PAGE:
Maths and Teach for America

The Atlantic reports:

How effective are Teach for America teachers? It’s a question that the organization’s critics and fans alike have been trying to answer for years. 

A new study by the National Center for Evaluation and Regional Assistance (a part of the United States Department of ) will encourage TFA supporters. The first large-scale random assignment study of TFA secondary math teachers, it found that the TFA teachers were more effective than other instructors at their schools.

Teach for America is a great initiative.

The study included 4,573 students at middle and high schools across the country. In the 2009-2010 and 2010-2011 school years, researchers randomly assigned the students in each school to similar math courses–some were taught by TFA teachers, and others or by teachers who entered teaching through traditional or other, less selective alternative programs. The students with TFA teachers performed better on end-of-year exams than their peers in similar courses taught by other teachers. The bump in their test scores is equivalent to an additional 2.6 months of school for the average student nationwide.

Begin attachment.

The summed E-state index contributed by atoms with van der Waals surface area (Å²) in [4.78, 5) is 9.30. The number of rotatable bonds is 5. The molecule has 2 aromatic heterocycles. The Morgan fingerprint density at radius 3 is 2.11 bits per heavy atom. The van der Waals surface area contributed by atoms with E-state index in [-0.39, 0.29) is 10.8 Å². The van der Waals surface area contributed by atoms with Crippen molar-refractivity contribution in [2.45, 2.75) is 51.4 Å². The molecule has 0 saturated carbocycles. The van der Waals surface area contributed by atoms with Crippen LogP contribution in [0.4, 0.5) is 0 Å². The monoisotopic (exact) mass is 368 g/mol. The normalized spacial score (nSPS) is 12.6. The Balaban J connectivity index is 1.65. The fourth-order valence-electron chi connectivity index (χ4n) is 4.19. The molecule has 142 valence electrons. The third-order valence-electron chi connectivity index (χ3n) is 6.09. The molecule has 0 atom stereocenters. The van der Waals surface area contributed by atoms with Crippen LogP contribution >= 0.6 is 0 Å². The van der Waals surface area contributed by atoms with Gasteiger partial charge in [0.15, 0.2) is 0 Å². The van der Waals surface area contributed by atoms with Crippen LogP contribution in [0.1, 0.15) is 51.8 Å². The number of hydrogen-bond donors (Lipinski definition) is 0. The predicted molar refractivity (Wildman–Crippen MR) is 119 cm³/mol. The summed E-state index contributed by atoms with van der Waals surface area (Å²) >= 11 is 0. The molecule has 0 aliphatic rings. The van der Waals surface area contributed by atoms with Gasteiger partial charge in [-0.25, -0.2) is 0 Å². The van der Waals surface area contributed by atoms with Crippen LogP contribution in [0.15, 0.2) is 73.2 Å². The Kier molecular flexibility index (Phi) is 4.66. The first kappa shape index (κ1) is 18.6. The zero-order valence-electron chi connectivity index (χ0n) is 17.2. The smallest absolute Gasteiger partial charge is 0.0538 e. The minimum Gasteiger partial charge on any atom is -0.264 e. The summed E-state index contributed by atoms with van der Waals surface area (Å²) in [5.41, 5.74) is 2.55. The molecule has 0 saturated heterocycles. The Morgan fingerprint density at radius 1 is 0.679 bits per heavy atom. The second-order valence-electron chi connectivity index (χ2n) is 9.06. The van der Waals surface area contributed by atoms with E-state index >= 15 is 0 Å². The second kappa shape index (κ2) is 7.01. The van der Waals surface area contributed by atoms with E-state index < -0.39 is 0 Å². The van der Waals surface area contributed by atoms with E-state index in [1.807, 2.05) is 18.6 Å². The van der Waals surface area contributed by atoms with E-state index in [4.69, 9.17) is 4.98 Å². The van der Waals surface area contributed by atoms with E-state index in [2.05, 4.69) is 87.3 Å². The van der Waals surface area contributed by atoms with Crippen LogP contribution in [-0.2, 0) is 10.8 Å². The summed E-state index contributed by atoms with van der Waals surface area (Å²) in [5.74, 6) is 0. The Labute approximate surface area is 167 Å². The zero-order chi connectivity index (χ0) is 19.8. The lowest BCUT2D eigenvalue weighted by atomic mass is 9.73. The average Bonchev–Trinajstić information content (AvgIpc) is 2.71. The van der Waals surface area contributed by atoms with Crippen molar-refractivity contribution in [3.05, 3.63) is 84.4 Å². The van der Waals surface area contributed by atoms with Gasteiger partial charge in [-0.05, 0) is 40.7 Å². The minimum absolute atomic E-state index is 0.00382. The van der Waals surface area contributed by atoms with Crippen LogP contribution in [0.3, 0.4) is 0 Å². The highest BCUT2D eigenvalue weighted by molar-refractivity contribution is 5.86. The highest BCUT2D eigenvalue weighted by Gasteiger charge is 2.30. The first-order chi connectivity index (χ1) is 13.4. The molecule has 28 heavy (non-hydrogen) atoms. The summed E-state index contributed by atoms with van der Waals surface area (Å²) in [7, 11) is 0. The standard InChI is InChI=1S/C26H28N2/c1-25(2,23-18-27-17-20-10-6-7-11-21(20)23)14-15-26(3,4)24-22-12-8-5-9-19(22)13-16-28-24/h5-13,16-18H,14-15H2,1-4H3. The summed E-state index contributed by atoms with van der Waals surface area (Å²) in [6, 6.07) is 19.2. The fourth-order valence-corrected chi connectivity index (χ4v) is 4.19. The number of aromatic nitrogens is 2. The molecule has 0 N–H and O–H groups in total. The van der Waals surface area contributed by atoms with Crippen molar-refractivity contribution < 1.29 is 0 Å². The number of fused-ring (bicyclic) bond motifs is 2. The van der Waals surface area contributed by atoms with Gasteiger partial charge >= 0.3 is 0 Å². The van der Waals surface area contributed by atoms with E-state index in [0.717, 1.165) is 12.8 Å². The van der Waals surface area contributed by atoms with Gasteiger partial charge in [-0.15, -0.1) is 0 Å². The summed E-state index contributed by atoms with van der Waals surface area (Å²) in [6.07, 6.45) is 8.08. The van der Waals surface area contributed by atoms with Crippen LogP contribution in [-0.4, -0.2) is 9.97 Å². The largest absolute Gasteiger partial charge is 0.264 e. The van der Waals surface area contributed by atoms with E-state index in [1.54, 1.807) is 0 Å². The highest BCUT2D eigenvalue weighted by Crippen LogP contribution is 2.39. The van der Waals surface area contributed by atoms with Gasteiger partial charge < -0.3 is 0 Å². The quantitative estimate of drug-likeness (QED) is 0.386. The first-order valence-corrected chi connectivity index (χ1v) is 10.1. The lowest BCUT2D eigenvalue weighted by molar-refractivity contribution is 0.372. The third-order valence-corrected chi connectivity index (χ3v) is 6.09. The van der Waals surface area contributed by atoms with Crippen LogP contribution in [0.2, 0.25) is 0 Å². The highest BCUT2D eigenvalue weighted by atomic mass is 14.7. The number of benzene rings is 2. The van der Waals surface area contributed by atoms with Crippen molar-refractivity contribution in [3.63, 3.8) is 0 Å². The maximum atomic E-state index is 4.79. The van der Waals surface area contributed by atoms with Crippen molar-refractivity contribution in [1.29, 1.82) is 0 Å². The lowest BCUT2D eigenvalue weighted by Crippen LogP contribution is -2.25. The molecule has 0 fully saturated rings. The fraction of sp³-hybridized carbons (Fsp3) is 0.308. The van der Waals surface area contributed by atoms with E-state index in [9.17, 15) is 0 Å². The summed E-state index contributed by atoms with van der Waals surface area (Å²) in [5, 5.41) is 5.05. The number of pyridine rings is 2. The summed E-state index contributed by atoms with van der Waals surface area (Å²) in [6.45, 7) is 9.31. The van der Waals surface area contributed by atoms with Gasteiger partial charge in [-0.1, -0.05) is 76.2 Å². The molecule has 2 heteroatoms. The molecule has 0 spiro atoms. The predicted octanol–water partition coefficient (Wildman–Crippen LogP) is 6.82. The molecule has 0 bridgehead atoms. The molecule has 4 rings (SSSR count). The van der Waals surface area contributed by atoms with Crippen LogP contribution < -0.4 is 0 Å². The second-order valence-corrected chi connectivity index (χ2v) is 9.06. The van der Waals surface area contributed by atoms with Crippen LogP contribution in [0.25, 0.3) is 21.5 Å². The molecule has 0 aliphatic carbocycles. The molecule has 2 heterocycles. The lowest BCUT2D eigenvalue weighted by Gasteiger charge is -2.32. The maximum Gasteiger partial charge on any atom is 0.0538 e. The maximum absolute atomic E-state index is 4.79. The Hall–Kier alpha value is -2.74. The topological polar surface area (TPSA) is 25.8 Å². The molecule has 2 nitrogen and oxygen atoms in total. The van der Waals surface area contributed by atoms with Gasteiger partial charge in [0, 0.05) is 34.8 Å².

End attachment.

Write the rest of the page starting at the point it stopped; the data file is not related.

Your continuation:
That’s pretty significant for an average difference.

The study also seemed to disprove the common criticism that, because TFA teachers only sign on for two years of teaching, they do not gain the experience necessary to become effective teachers. The study found that TFA teachers were more effective than both novice and experienced teachers from other certification programs. Students of TFA teachers in their first three years of teaching scored 0.08 standard deviations higher than students of other teachers in their first three years of teaching and 0.07 standard deviations higher than students of other teachers with more than three years of experience teaching.

Experience does not necessarily equal effectiveness.

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